GALWAY CITY - MUSEUMS
Situated behind the famous Spanish Arch, Galway City Museum houses exhibitions which explore aspects of the history and heritage of Galway City, focusing on the medieval town, the Claddagh village & Galway, 1800-1950. Among the highlights on show is a rare 17th century altar piece, the new location of the statue of Pádraic Ó`Connaire and the Galway City hooker boat, named `Máirtín Oliver` by the general public. Other highlights include the Galway Civic Sword and Great Mace. The Civic Sword dates from the time of the Charter of King James I. The Great Mace, a massive piece of ornamental silverwork, was made in Dublin in 1710, and was presented to the town by Edward Eyre, Mayor of Galway, in 1712. The ground floor of the Museum houses a fascinating collection of artifacts dating back to Prehistoric and Medieval times, while the first and second floors host exhibitions reflecting the history, stories and experiences of the people of Galway. The galleries host a series of temporary exhibitions throughout the year. New exhibitions include prehistoric and medieval Galway, Padraic Ó`Conaire - the man and the statue, Lamb in Connemara (paintings by Charles Lamb), dancehall days, cinema in alway, the Arts in Galway, and modern languages (craft exhibition).
The magnificent Georgian style Galway Irish Crystal Heritage Center provides visitors with an excellent introduction to the rich history and culture of the West of Ireland. Here you can learn about the craft process at Galway Irish Crystal and see how Galway`s heritage has inspired crafts people. Guided tours of the center take place every 30 minutes, beginning with a short audio-visual presentation on Galway`s rich and vibrant culture. The tour continues with a visit to the workshops where you experience the mystery and magic of the craft of crystal making. Your journey through time continues as you enter the Hall of Tribes, where you see the symbols of Celtic Tribes and you can follow the history of the great Galway merchants and artists who gave the city its magnificent streetscapes and vibrant atmosphere. The Galway Hooker Exhibition highlights the heritage of Galway Bay and the traditional boats that sailed between the mainland and the islands - the Galway Hooker is the name of the traditional fishing vessel that was used. Galway`s famous Claddagh Village, renowned for its sea fishing and romance, and as the spot which provided the inspiration for the famous Claddagh Ring is also brought to life, with an excellent exhibition showing life as it was lived there traditionally. Then it`s time for a visit to the Crystal Workshop where the complete Irish Crystal range is displayed. Here you can select the perfect piece which will evoke fond memories of your visit to Galway.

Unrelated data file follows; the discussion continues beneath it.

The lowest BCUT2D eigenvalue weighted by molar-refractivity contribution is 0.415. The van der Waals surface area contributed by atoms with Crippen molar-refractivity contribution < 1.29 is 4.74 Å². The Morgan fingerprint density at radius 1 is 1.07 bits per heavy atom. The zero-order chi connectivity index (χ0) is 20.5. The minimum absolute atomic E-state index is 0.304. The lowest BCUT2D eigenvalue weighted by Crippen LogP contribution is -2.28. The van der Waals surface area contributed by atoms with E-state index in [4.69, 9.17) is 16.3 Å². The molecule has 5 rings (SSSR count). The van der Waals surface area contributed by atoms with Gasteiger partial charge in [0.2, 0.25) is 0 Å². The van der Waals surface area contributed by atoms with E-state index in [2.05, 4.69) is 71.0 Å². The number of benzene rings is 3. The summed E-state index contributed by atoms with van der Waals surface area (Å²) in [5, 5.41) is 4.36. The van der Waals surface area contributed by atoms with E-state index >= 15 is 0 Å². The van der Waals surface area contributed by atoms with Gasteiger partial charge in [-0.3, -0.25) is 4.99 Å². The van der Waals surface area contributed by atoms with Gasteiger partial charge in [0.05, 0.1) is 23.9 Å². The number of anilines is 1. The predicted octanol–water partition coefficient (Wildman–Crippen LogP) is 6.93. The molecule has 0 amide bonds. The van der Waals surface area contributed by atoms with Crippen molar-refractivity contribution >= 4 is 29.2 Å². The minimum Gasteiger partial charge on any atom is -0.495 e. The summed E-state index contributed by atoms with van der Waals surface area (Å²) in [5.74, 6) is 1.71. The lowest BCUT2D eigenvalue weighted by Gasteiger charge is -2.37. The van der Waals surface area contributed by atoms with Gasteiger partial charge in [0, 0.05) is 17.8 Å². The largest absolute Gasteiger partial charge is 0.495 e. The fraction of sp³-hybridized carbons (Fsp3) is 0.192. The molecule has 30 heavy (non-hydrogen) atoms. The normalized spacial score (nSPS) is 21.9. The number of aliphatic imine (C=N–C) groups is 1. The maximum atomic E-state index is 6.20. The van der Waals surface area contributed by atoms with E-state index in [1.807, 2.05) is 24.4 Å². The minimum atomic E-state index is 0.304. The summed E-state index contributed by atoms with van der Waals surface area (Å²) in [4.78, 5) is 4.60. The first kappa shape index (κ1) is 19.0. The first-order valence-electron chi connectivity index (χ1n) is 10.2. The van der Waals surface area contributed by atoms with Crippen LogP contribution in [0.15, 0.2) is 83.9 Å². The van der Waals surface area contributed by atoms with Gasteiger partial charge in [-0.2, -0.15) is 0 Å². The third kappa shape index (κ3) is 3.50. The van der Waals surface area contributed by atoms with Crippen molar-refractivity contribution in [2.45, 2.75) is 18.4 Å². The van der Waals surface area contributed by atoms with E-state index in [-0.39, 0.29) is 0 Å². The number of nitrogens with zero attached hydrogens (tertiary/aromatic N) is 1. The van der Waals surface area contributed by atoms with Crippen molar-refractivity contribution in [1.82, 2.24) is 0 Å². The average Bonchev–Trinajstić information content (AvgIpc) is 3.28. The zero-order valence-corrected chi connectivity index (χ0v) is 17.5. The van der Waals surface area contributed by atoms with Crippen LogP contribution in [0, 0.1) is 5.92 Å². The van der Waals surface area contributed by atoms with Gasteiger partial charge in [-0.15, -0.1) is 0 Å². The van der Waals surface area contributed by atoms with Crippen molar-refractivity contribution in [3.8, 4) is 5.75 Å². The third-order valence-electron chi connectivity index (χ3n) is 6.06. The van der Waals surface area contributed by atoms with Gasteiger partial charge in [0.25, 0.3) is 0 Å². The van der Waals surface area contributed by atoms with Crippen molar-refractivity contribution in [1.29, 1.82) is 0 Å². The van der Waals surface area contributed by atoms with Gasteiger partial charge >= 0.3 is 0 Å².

High Street Art Gallery is located in the heart of old Galway, now known as the Latin Quarter. It is a Fine Art gallery and working studio by well known Irish artist Gordon Harris. Gordon is a self taught artist whose first love is figurative painting using oil paint. Observers and fellow artists have noted that they can feel the emotion emanating from the portraits that he paints. He looks beyond the persona to the character and can creatively portray the soul of the subjects that he paints. The gallery has a lovely atmosphere inside and has all the original sash windows and high ceilings when the building was built over a century ago. You will feel like you are taking in a bit of Galways history as well as enjoying the monthly exhibits that Gordon holds with other artists, this really is food for the soul.
The James Mitchell Geology Museum is often referred to as `Galway`s Hidden Museum`. It is entered by a staircase in the south-east corner of the Main Quadrangle of NUI, Galway. The museum is a treasure trove of geological artifacts with a wide variety of rocks, minerals and fossils on show. It provides a valuable research resource for students, researchers and anyone with an interest in geology. Its interior is in harmony with the 19th century atmosphere of the University`s main quadrangle. Many of its displays reflect its unique location adjacent to one of the most exciting areas of geology in Western Europe. Previously part of the Natural History Museum of NUI, Galway which has since been disbanded, and the museum is the last surviving part of that museum. It has undergone much needed restorations and refurbishments in recent years and is well worth a visit.